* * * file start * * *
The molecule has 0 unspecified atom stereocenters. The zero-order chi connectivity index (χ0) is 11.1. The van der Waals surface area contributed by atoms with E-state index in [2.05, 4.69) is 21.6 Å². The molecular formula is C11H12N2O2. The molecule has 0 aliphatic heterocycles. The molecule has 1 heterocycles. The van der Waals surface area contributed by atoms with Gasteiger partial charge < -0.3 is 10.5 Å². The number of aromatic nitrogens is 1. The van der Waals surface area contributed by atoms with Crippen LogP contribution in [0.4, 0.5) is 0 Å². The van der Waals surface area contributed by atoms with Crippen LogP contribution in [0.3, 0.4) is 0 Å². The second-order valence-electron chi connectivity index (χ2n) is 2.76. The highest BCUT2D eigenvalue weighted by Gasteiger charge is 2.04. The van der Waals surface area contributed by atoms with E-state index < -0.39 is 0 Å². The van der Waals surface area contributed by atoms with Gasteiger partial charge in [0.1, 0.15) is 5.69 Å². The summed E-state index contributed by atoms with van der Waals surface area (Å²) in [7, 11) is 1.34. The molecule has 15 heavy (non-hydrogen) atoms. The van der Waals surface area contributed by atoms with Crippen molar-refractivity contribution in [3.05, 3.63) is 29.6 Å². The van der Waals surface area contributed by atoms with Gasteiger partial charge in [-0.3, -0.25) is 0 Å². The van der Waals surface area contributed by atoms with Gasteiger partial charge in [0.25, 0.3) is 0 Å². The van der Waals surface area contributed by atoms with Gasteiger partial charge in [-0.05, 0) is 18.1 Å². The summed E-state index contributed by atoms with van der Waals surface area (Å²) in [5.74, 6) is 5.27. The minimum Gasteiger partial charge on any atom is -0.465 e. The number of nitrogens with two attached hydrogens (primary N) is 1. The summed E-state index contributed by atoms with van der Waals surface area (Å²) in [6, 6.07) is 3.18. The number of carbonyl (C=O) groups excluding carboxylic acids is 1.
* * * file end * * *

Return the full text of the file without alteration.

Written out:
The molecule has 0 unspecified atom stereocenters. The zero-order chi connectivity index (χ0) is 11.1. The van der Waals surface area contributed by atoms with E-state index in [2.05, 4.69) is 21.6 Å². The molecular formula is C11H12N2O2. The molecule has 0 aliphatic heterocycles. The molecule has 1 heterocycles. The van der Waals surface area contributed by atoms with Gasteiger partial charge < -0.3 is 10.5 Å². The number of aromatic nitrogens is 1. The van der Waals surface area contributed by atoms with Crippen LogP contribution in [0.4, 0.5) is 0 Å². The van der Waals surface area contributed by atoms with Crippen LogP contribution in [0.3, 0.4) is 0 Å². The second-order valence-electron chi connectivity index (χ2n) is 2.76. The highest BCUT2D eigenvalue weighted by Gasteiger charge is 2.04. The van der Waals surface area contributed by atoms with E-state index < -0.39 is 0 Å². The van der Waals surface area contributed by atoms with Gasteiger partial charge in [0.1, 0.15) is 5.69 Å². The summed E-state index contributed by atoms with van der Waals surface area (Å²) in [7, 11) is 1.34. The molecule has 15 heavy (non-hydrogen) atoms. The van der Waals surface area contributed by atoms with Crippen molar-refractivity contribution in [3.05, 3.63) is 29.6 Å². The van der Waals surface area contributed by atoms with Gasteiger partial charge in [-0.3, -0.25) is 0 Å². The van der Waals surface area contributed by atoms with Gasteiger partial charge in [0.25, 0.3) is 0 Å². The van der Waals surface area contributed by atoms with Gasteiger partial charge in [-0.05, 0) is 18.1 Å². The summed E-state index contributed by atoms with van der Waals surface area (Å²) in [5.74, 6) is 5.27. The minimum Gasteiger partial charge on any atom is -0.465 e. The number of nitrogens with two attached hydrogens (primary N) is 1. The summed E-state index contributed by atoms with van der Waals surface area (Å²) in [6, 6.07) is 3.18. The number of carbonyl (C=O) groups excluding carboxylic acids is 1.